If ever a country deserved the designation “small but mighty,” it’s Belize. Usually compared in size to U.S. states like Maryland or Massachussetts, the Central American nation just below Mexico’s Yucatán Peninsula packs a lot in. Here you’ll find adventure in spades—whether it’s diving the world’s second largest barrier reef, viewing Mayan ruins, or exploring interior rain forests—along with plenty of delicious food and a characteristically warm welcome. I recently returned from a springtime trip, and it was striking how many other visitors were clearly on return visits. The country holds a special place in the hearts of many. Here’s a primer for your first or next trip: the best things to do in Belize.
Fly over the Great Blue Hole
Belize’s most internationally famous landmark (per guidebook front covers at least) is the striking Great Blue Hole. An enormous marine sinkhole that’s about 1,000 feet across and 400 feet deep, it’s home to a variety of sharks, coral, and the occasional boatload of divers ticking one of the world’s natural wonders off their list.
The best way to see it is via a flyover with the region’s airline, Tropic Air. In spring 2023, I joined a small group for an aerial view, sitting behind the pilot—who snapped a bunch of pics as he circled it, just like the rest of us.
How to visit
Tropic Air flights depart from San Pedro, Caye Caulker, and Belize City Municipal several times a week, passing over the Belize Barrier Reef (and on our trip a big shipwreck) and last about an hour. Several operators offer dive trips.
Snorkel or dive the Belize Barrier Reef
The Belize Barrier Reef Reserve System, a UNESCO World Heritage site since 1996, is the largest in the Northern Hemisphere (and second largest after Australia’s Great Barrier Reef), with seven protected areas, three atolls, and some 450 sand and mangrove cayes. It’s teeming with life; more than 500 species of fish call it home alongside corals and mollusks galore. Scuba Diving magazine has a comprehensive roundup of places to dive in Belize outside the Great Blue Hole.
How to visit
I joined a group on a 28-foot skiff to Hol Chan Marine Reserve, some four miles from San Pedro, a city on on Ambergris Caye, to snorkel among the fish. On the way over, an enthusiastic family returning to the spot told us the experience would “ruin” other snorkel trips. But while the dip did indeed deliver on marine life, it was somewhat oversubscribed with humans. At one point I counted 15 people encircling a lone turtle. (Later in the week I took a boat tour to a reef in the protected Bacalar Chico Reserve and got to swim in similarly impressive waters alone.)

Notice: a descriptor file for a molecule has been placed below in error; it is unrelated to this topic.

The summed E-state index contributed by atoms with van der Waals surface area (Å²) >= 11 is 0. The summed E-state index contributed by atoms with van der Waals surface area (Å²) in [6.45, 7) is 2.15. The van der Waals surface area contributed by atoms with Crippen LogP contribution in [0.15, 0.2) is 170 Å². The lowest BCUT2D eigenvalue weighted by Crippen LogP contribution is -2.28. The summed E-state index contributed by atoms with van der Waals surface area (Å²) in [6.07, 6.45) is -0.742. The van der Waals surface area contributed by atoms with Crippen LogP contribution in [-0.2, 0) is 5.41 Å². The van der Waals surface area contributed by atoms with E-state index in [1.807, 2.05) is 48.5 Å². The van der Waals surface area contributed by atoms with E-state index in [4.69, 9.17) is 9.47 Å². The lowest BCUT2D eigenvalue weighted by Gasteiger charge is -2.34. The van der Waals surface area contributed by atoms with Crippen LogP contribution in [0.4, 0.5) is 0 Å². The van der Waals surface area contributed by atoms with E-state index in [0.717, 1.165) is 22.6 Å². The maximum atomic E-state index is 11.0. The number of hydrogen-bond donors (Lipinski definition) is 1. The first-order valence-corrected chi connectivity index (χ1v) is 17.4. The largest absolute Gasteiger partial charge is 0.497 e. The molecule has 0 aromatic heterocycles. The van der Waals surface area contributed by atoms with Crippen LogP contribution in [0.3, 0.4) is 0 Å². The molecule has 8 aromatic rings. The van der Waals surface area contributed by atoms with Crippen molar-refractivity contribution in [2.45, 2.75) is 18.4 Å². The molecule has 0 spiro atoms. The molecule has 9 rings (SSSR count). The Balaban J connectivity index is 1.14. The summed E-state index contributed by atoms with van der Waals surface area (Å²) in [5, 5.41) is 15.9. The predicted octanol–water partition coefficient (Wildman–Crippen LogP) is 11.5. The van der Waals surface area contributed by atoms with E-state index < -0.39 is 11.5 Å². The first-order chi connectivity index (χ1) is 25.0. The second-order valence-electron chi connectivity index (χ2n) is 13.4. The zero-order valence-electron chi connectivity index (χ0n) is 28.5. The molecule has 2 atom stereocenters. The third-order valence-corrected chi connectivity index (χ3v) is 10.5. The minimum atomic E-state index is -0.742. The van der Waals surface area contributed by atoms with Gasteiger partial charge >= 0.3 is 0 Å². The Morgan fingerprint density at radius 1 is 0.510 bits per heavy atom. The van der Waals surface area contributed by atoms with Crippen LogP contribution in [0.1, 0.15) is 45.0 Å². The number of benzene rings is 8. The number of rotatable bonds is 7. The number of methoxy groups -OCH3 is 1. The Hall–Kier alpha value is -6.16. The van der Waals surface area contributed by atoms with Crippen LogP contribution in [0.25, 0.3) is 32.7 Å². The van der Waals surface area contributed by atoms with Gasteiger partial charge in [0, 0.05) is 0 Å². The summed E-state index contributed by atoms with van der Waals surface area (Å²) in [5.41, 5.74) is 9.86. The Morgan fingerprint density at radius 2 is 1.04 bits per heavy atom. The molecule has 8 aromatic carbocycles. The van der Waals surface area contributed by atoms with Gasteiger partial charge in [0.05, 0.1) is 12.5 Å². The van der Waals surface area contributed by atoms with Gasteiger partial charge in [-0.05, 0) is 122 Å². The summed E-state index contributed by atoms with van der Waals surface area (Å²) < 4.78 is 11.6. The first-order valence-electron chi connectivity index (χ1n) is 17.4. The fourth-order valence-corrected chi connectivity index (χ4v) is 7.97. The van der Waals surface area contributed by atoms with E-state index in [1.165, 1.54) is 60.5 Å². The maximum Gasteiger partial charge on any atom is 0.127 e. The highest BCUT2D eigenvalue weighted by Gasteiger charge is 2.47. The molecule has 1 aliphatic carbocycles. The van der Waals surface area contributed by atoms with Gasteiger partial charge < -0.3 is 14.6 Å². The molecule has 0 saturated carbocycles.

Swim with sharks
The Hol Chan boat tours continue on to Shark Ray Alley where the adventurous or foolhardy (hello) can jump backward off the boat into waters teeming with nurse sharks, attracted by chum tossed overboard by the guides. It’s at once a serene and unnerving experience, twisting and turning in the water with these benevolent predators (who are largely harmless to humans).
How to visit
Boats depart Ramon’s Village Resort in San Pedro for the 2.5-hour trip at 9 a.m. or 2 p.m. and offer the chance to snorkel or dive (or even get PADI certified). The departure jetty has changing rooms, lockers, and a shop with sunscreen and other essentials.
Fill up on fry jack . . .
The best days in Belize start with some fry jack, little triangles of deep-fried dough that accompany breakfast. I ate them a lot in San Pedro: with Mayan pirishpak (scrambled egg, tomato, onion, and habanero) at the appropriately named Fry Jack House; with sausage, beans, and egg at a table right on the water at Estel’s Dine by the Sea; and accompanied by huevos rancheros and the best coffee of my trip—a creamy latte—at D’Family Café. The latter is an especially good spot that’s not on the tourist map. (Literally, it’s not printed on the tourist map that hotels hand out.)
. . . but don’t miss out on Garifuna cuisine
The Garifuna population has its roots in Africa and the Caribbean, and modern communities live in Honduras, Guatemala, Nicaragua, and Belize. Their language, dance, and music have been inscribed on the UNESCO Intangible Heritage list. The best place to witness their dance and drumming—while eating some unforgettable food—is at Black and White Garifuna Restaurant.